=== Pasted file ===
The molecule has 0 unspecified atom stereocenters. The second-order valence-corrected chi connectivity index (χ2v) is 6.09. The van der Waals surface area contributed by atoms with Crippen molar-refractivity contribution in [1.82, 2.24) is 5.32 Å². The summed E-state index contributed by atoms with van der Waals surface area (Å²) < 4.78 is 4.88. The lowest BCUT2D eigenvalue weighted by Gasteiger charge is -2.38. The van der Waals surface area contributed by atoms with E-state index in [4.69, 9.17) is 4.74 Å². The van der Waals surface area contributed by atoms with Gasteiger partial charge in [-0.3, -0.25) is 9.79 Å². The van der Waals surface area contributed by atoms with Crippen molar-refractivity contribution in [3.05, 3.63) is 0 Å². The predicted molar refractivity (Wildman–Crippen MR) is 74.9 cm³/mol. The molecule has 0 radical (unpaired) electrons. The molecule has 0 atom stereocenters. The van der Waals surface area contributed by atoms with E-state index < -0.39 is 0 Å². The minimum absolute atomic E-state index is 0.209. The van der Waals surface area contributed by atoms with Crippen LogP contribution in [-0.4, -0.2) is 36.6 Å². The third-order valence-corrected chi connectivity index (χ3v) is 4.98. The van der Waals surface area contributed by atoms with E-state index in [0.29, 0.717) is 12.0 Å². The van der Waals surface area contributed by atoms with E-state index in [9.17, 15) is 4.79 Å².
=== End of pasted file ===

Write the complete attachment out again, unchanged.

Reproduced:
The molecule has 0 unspecified atom stereocenters. The second-order valence-corrected chi connectivity index (χ2v) is 6.09. The van der Waals surface area contributed by atoms with Crippen molar-refractivity contribution in [1.82, 2.24) is 5.32 Å². The summed E-state index contributed by atoms with van der Waals surface area (Å²) < 4.78 is 4.88. The lowest BCUT2D eigenvalue weighted by Gasteiger charge is -2.38. The van der Waals surface area contributed by atoms with E-state index in [4.69, 9.17) is 4.74 Å². The van der Waals surface area contributed by atoms with Gasteiger partial charge in [-0.3, -0.25) is 9.79 Å². The van der Waals surface area contributed by atoms with Crippen molar-refractivity contribution in [3.05, 3.63) is 0 Å². The predicted molar refractivity (Wildman–Crippen MR) is 74.9 cm³/mol. The molecule has 0 radical (unpaired) electrons. The molecule has 0 atom stereocenters. The van der Waals surface area contributed by atoms with E-state index < -0.39 is 0 Å². The minimum absolute atomic E-state index is 0.209. The van der Waals surface area contributed by atoms with Crippen LogP contribution in [-0.4, -0.2) is 36.6 Å². The third-order valence-corrected chi connectivity index (χ3v) is 4.98. The van der Waals surface area contributed by atoms with E-state index in [0.29, 0.717) is 12.0 Å². The van der Waals surface area contributed by atoms with E-state index in [9.17, 15) is 4.79 Å².